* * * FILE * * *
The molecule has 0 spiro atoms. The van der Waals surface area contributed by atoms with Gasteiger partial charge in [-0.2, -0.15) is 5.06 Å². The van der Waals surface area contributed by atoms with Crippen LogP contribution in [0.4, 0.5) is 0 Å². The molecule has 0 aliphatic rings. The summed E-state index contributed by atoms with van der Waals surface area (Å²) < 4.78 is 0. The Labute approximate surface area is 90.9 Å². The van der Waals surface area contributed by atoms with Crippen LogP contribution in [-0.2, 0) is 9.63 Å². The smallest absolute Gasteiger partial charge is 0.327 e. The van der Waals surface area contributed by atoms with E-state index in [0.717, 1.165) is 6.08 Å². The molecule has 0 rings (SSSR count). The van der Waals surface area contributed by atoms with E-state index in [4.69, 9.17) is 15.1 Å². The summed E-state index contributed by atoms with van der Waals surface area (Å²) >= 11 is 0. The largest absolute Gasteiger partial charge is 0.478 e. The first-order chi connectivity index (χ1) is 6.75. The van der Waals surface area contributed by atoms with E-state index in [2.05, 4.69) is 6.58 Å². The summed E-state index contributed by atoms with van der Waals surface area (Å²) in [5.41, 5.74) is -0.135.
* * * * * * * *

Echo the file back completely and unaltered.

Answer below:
The molecule has 0 spiro atoms. The van der Waals surface area contributed by atoms with Gasteiger partial charge in [-0.2, -0.15) is 5.06 Å². The van der Waals surface area contributed by atoms with Crippen LogP contribution in [0.4, 0.5) is 0 Å². The molecule has 0 aliphatic rings. The summed E-state index contributed by atoms with van der Waals surface area (Å²) < 4.78 is 0. The Labute approximate surface area is 90.9 Å². The van der Waals surface area contributed by atoms with Crippen LogP contribution in [-0.2, 0) is 9.63 Å². The smallest absolute Gasteiger partial charge is 0.327 e. The van der Waals surface area contributed by atoms with E-state index in [0.717, 1.165) is 6.08 Å². The molecule has 0 rings (SSSR count). The van der Waals surface area contributed by atoms with E-state index in [4.69, 9.17) is 15.1 Å². The summed E-state index contributed by atoms with van der Waals surface area (Å²) >= 11 is 0. The largest absolute Gasteiger partial charge is 0.478 e. The first-order chi connectivity index (χ1) is 6.75. The van der Waals surface area contributed by atoms with E-state index in [2.05, 4.69) is 6.58 Å². The summed E-state index contributed by atoms with van der Waals surface area (Å²) in [5.41, 5.74) is -0.135.